Tips to Get Rid of Crabgrass

2 minute(s) read Categories Lawn Care


Crabgrass is a pesky weed that can destroy the appearance of the most carefully tended lawn. Although it is an annual weed, crabgrass acts like a perennial because it leaves a generous number of seeds behind at the end of the growing season.

In fact, one plant can produce as many as 150,000 seeds that lie in wait until they burst forth with new growth in spring.


Getting rid of crabgrass is no picnic

It takes real dedication and persistence to get the upper hand. Don’t wait; controlling crabgrass is tedious, but the longer you delay, the worse it gets.


The following tips may help:

  • Keep your lawn healthy. Set your mower at a healthy height to avoid scalping. Water deeply and infrequently and avoid shallow watering, which weakens the roots. Fertilize regularly. Aerate or dethatch your lawn as needed.
  • Rake your lawn before mowing. If the crabgrass stands upright, your mower will remove more of the seedheads.
  • Mow with a grass catcher. Although it’s a healthy practice to let clippings decompose back into the soil, it’s important to remove as many seedheads as possible when crabgrass is present. Don’t put the clippings on your compost pile unless you’re sure the compost gets hot enough to kill seeds and prevent germination.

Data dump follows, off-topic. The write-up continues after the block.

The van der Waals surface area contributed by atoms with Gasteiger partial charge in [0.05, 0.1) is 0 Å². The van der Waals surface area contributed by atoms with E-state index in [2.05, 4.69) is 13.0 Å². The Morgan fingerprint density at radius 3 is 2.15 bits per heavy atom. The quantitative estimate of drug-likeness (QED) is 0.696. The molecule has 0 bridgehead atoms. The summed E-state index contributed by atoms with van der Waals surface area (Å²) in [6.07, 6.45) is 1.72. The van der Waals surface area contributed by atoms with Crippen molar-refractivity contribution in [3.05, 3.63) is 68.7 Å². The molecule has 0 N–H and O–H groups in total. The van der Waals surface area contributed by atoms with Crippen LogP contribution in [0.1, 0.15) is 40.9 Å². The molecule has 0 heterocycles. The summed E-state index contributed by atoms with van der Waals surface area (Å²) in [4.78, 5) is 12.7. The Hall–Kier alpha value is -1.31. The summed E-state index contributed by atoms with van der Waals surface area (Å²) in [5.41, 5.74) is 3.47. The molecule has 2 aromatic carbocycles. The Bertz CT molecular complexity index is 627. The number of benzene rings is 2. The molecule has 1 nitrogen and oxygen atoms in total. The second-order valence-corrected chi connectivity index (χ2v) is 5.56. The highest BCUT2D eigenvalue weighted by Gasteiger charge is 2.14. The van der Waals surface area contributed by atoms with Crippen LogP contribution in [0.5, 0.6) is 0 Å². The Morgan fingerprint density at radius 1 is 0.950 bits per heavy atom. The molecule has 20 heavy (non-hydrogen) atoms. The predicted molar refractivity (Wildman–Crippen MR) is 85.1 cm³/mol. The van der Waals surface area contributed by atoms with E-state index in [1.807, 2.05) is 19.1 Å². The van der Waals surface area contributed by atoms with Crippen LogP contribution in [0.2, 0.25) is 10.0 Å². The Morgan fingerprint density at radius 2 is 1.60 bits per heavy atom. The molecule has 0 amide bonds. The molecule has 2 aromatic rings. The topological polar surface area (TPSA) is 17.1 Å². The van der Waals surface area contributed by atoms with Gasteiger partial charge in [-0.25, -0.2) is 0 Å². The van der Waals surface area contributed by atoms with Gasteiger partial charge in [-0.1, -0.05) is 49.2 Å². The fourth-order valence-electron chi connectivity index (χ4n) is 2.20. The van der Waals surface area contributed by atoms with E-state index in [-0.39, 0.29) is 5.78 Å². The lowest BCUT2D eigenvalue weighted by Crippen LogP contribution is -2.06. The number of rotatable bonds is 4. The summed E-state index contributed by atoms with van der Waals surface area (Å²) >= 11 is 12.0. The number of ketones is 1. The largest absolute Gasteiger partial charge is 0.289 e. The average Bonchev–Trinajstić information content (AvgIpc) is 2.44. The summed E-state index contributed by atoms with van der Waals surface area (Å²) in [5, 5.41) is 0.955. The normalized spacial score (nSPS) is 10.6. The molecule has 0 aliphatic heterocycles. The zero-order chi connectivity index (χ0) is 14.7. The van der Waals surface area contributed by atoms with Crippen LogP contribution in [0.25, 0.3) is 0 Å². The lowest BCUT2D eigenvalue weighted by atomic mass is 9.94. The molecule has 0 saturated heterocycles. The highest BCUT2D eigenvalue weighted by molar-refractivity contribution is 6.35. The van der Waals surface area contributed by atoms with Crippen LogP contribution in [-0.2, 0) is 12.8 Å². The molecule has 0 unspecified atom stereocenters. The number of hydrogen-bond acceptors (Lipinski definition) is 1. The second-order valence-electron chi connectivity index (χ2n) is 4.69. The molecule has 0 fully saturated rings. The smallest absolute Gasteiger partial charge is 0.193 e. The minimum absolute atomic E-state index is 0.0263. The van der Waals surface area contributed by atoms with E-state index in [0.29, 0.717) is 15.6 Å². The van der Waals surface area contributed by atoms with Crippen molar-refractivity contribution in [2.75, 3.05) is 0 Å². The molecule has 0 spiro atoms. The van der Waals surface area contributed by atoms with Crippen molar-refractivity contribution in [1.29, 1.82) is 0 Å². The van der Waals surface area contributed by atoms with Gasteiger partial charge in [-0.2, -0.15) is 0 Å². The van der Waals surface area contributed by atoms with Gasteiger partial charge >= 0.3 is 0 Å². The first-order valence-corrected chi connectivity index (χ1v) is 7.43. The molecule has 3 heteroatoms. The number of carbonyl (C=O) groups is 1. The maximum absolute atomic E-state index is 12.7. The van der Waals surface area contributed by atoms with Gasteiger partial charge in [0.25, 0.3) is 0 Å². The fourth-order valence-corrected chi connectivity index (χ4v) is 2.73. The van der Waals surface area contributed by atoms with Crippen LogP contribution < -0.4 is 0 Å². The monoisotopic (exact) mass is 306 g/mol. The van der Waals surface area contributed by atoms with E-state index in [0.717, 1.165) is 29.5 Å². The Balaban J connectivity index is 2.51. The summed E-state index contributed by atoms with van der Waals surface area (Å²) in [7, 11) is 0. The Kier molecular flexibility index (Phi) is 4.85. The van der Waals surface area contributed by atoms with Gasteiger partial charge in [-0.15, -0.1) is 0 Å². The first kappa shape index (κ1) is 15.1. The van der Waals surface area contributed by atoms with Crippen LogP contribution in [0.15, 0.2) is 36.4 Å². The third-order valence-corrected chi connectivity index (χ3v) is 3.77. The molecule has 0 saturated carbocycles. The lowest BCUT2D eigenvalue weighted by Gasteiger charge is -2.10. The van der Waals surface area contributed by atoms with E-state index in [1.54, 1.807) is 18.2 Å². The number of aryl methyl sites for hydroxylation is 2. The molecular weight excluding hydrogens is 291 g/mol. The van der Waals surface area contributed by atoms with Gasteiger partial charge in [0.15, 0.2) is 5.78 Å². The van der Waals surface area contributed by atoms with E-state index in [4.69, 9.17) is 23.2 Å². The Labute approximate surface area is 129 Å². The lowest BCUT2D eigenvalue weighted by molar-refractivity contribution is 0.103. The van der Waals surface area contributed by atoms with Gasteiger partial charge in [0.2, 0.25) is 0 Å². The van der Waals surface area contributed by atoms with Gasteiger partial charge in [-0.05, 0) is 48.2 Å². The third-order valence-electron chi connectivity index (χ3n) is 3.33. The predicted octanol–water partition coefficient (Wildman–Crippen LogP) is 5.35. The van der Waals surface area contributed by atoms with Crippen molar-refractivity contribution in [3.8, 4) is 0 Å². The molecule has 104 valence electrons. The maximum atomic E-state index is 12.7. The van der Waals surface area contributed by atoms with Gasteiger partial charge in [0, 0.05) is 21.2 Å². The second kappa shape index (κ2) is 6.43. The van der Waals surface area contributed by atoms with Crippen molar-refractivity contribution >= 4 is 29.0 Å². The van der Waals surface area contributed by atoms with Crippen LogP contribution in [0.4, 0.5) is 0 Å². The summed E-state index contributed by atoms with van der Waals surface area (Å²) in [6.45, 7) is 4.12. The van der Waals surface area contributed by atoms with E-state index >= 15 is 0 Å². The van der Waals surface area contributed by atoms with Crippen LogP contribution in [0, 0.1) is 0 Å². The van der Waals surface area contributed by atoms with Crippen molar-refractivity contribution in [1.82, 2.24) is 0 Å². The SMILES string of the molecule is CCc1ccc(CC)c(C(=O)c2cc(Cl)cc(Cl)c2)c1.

• If you have a little time to kill, you can always use a dandelion fork or serrated knife to pull up the pesky weeds. You may be surprised what you can accomplish in several 15- or 20-minute sessions.
  • If the crabgrass is out of control, a pre-emergent product applied just before seeds germinate in late winter or early spring is the best weapon. Pre-emergents create a protective shield on the surface of the soil, thus preventing germination. The window for application is short and pre-emergents are most effective when the soil temperature is about 52 F. (11 C.). However, slightly early is better than too late.
  • Apply crabgrass killer if you missed the window for pre-emergents. Be sure the product is selective and read the label carefully; some weedkillers may kill your lawn if used incorrectly. Also, light applications applied frequently are more effective than heavy applications.
  • Overseed bare spots left by weed removal. Crabgrass is persistent and will quickly return to fill those empty spaces in your lawn.
  • Corn gluten meal may be a helpful treatment for crabgrass, dandelions and other broadleaf weeds.